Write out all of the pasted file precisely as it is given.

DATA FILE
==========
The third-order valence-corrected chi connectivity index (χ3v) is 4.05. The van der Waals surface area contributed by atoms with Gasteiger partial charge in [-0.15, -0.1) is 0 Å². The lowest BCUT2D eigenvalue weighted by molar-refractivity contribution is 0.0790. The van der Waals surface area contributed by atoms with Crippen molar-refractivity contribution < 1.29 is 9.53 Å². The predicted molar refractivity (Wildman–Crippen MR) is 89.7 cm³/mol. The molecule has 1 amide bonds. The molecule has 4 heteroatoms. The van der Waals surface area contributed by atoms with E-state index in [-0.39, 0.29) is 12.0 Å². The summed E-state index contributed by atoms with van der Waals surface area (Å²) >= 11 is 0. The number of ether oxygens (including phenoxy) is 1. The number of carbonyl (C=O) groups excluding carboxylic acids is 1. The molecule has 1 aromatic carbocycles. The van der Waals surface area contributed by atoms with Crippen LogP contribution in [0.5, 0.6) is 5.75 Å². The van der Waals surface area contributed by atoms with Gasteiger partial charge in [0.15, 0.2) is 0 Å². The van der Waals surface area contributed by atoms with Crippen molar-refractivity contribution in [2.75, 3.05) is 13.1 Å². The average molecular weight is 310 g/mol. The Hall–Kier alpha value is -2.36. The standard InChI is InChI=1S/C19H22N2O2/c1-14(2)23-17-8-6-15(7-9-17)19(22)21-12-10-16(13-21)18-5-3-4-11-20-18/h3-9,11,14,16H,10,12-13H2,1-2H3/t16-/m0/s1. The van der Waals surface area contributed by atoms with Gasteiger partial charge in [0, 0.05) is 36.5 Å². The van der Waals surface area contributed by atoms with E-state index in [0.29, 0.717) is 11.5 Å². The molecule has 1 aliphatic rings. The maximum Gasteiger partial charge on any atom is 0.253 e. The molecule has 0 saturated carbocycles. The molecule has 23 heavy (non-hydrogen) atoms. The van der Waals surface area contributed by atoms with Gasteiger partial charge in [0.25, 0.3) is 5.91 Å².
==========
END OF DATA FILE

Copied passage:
The third-order valence-corrected chi connectivity index (χ3v) is 4.05. The van der Waals surface area contributed by atoms with Gasteiger partial charge in [-0.15, -0.1) is 0 Å². The lowest BCUT2D eigenvalue weighted by molar-refractivity contribution is 0.0790. The van der Waals surface area contributed by atoms with Crippen molar-refractivity contribution < 1.29 is 9.53 Å². The predicted molar refractivity (Wildman–Crippen MR) is 89.7 cm³/mol. The molecule has 1 amide bonds. The molecule has 4 heteroatoms. The van der Waals surface area contributed by atoms with E-state index in [-0.39, 0.29) is 12.0 Å². The summed E-state index contributed by atoms with van der Waals surface area (Å²) >= 11 is 0. The number of ether oxygens (including phenoxy) is 1. The number of carbonyl (C=O) groups excluding carboxylic acids is 1. The molecule has 1 aromatic carbocycles. The van der Waals surface area contributed by atoms with Crippen LogP contribution in [0.5, 0.6) is 5.75 Å². The van der Waals surface area contributed by atoms with Gasteiger partial charge in [0.15, 0.2) is 0 Å². The van der Waals surface area contributed by atoms with Crippen molar-refractivity contribution in [2.75, 3.05) is 13.1 Å². The average molecular weight is 310 g/mol. The Hall–Kier alpha value is -2.36. The standard InChI is InChI=1S/C19H22N2O2/c1-14(2)23-17-8-6-15(7-9-17)19(22)21-12-10-16(13-21)18-5-3-4-11-20-18/h3-9,11,14,16H,10,12-13H2,1-2H3/t16-/m0/s1. The van der Waals surface area contributed by atoms with Gasteiger partial charge in [0, 0.05) is 36.5 Å². The van der Waals surface area contributed by atoms with E-state index in [0.29, 0.717) is 11.5 Å². The molecule has 1 aliphatic rings. The maximum Gasteiger partial charge on any atom is 0.253 e. The molecule has 0 saturated carbocycles. The molecule has 23 heavy (non-hydrogen) atoms. The van der Waals surface area contributed by atoms with Gasteiger partial charge in [0.25, 0.3) is 5.91 Å².